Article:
The Eucalyptus: A Natural and Commercial History of the Gum Tree (Center Books in Natural History)
|Rating||:||4.61 (565 Votes)|
|Number of Pages||:||256 Pages|
"A well-referenced case study in environmental history." -- Paul Brassley, Journal of Agricultural Economics"An important and highly informative book on an instantly recognisable group of species that are now widespread and of great commercial importance." -- Ian Brooker, Curtis's Botanical Magazine
David Owens said Pretty dull. This is a scholarly tome and was dry reading. Some interesting facts about early planting of eucalypts in countries other than Australia, but that's about it. I was really looking for a handbook on identifcation, but those are fairly hard to find.
For others, eucalypts are a blight upon native landscapes and the livelihoods of indigenous people. Doughty, one of the world's leading biogeographers, discusses various reasons for the tree's popularity throughout history, ranging from the merely aesthetic, to its purported malaria-countering character in swamps and bogs, to its ability to adapt and mature quickly as a source of timber and firewood--a fact which especially appealed to railroad companies in the nineteenth century. Turning to the last half of the twentieth century, Doughty raises important environmental, socioeconomic, and political issues surrounding the eucalypt. This book tells the story of how the eucalyptus--or "gum tree"--spread from its native ranges in Australia to diverse habitats throughout the world. For some, eucalypts are the tree of the future: easily established, quick to grow, and intensively cultivated. In developing nations in Latin America and Asia, for example, the accelerated establishment of eucalyptus plantations has led to a heated debate about their impact upon the environment and about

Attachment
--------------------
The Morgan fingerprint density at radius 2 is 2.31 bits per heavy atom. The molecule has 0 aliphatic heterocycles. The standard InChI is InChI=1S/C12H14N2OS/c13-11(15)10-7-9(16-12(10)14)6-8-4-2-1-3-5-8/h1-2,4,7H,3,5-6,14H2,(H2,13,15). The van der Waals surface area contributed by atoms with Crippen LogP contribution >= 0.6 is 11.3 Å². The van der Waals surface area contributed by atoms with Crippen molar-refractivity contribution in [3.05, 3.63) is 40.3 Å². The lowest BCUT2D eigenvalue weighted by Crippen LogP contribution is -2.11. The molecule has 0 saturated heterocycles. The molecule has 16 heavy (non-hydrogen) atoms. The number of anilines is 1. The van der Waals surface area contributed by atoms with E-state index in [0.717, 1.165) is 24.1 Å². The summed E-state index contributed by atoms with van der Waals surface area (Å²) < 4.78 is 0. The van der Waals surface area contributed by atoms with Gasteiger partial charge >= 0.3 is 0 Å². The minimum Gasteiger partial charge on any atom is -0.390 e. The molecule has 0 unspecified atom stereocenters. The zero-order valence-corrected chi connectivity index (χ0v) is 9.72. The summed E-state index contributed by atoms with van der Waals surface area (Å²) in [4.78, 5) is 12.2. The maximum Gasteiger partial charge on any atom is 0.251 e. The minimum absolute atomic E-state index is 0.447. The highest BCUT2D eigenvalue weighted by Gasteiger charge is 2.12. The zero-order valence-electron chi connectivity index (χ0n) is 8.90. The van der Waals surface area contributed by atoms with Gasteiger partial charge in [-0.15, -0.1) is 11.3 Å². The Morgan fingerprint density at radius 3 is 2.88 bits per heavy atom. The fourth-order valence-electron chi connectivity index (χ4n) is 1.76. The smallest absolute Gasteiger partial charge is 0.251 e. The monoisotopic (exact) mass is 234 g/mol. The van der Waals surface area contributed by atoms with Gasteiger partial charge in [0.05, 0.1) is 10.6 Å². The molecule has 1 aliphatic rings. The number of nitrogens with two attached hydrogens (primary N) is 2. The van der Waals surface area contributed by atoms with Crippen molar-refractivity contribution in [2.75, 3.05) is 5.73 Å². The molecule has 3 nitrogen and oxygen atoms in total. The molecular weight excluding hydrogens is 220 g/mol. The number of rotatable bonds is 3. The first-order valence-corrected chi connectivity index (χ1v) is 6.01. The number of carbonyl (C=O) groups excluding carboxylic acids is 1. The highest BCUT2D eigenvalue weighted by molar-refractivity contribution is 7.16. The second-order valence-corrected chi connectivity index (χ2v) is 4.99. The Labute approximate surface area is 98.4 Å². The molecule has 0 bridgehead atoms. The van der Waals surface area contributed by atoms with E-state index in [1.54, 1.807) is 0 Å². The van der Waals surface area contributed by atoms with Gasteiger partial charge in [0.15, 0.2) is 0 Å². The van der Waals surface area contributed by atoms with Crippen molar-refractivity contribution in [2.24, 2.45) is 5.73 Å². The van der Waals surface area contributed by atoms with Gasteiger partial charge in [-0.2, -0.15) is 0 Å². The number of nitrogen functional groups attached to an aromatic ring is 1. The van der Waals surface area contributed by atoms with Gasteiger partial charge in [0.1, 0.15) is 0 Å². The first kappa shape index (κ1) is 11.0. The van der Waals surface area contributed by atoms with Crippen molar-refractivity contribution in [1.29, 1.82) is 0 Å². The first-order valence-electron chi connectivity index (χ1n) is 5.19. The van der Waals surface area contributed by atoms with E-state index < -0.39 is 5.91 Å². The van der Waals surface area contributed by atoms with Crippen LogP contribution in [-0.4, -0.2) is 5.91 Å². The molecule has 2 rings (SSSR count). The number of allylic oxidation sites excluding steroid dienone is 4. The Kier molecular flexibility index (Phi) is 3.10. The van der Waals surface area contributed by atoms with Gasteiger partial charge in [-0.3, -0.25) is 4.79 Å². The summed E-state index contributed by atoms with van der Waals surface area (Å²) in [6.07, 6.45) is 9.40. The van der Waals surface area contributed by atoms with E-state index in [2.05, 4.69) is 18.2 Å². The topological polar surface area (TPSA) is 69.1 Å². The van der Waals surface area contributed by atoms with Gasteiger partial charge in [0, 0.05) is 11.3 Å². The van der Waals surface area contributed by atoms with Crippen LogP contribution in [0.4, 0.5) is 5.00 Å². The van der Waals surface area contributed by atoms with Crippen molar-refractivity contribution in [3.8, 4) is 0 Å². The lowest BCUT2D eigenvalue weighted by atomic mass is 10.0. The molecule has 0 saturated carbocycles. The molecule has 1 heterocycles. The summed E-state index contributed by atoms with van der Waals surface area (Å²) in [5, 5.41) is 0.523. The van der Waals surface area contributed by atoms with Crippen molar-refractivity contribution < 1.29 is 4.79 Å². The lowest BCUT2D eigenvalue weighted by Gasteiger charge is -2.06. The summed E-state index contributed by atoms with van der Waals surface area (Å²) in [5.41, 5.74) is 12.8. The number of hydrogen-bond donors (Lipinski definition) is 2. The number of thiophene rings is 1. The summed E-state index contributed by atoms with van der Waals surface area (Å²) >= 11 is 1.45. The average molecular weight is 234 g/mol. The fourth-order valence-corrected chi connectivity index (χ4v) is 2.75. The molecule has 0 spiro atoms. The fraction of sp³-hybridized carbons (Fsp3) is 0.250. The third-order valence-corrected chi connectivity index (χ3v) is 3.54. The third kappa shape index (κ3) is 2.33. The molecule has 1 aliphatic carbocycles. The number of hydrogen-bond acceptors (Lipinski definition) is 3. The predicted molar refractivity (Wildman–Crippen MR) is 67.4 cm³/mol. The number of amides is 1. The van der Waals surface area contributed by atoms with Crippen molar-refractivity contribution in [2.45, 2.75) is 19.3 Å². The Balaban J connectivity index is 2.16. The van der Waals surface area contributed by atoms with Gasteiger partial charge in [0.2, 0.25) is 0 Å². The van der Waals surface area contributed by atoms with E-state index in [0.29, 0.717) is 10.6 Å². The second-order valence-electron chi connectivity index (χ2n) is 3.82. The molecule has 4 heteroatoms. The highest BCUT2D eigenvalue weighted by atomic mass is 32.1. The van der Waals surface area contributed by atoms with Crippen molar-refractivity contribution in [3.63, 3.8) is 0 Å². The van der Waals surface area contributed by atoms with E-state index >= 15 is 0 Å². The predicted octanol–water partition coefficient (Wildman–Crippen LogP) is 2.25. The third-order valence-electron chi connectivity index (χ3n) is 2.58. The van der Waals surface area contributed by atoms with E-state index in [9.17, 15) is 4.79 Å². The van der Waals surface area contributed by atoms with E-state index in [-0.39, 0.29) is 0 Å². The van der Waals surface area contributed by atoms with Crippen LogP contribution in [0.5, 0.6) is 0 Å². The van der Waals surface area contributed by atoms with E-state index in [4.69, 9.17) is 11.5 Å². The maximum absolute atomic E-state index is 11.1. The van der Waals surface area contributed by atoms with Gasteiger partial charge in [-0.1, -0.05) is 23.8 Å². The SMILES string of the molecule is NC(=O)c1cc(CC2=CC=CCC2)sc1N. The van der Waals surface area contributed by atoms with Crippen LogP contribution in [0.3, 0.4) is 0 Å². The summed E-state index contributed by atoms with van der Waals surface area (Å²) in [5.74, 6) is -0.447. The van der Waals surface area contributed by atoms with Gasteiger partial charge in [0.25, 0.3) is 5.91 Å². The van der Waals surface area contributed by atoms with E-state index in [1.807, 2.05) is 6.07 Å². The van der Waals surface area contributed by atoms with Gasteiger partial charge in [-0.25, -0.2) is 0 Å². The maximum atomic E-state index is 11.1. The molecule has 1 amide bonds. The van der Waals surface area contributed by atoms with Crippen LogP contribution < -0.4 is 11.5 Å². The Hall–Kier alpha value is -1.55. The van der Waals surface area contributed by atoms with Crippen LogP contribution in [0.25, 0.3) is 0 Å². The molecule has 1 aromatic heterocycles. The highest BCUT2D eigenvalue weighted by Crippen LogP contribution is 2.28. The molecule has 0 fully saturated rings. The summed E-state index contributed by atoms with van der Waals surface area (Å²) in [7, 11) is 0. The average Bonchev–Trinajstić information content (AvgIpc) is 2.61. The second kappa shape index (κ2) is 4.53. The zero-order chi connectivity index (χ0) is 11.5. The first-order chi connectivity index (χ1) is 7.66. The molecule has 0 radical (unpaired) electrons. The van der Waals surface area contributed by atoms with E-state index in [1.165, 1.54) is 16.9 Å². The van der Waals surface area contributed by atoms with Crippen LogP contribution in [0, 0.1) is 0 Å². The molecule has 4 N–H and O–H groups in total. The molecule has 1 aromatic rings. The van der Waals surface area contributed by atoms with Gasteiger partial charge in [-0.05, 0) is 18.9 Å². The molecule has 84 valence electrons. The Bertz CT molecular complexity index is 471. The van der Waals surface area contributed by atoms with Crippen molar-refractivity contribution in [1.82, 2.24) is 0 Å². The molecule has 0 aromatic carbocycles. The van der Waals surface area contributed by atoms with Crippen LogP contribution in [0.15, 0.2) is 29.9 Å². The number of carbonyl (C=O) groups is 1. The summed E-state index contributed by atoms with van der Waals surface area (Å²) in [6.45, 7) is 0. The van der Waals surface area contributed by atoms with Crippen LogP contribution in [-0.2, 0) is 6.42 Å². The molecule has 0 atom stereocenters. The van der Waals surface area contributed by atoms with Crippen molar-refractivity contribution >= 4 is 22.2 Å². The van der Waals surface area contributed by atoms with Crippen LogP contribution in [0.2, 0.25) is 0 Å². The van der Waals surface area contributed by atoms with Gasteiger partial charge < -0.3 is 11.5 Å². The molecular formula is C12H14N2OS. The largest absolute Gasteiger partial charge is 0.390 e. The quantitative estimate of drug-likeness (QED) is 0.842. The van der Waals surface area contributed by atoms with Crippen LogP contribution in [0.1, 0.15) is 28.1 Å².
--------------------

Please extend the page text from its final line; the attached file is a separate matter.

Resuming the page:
Doughty is a professor of geography at the University of Texas at Austin.. Robin W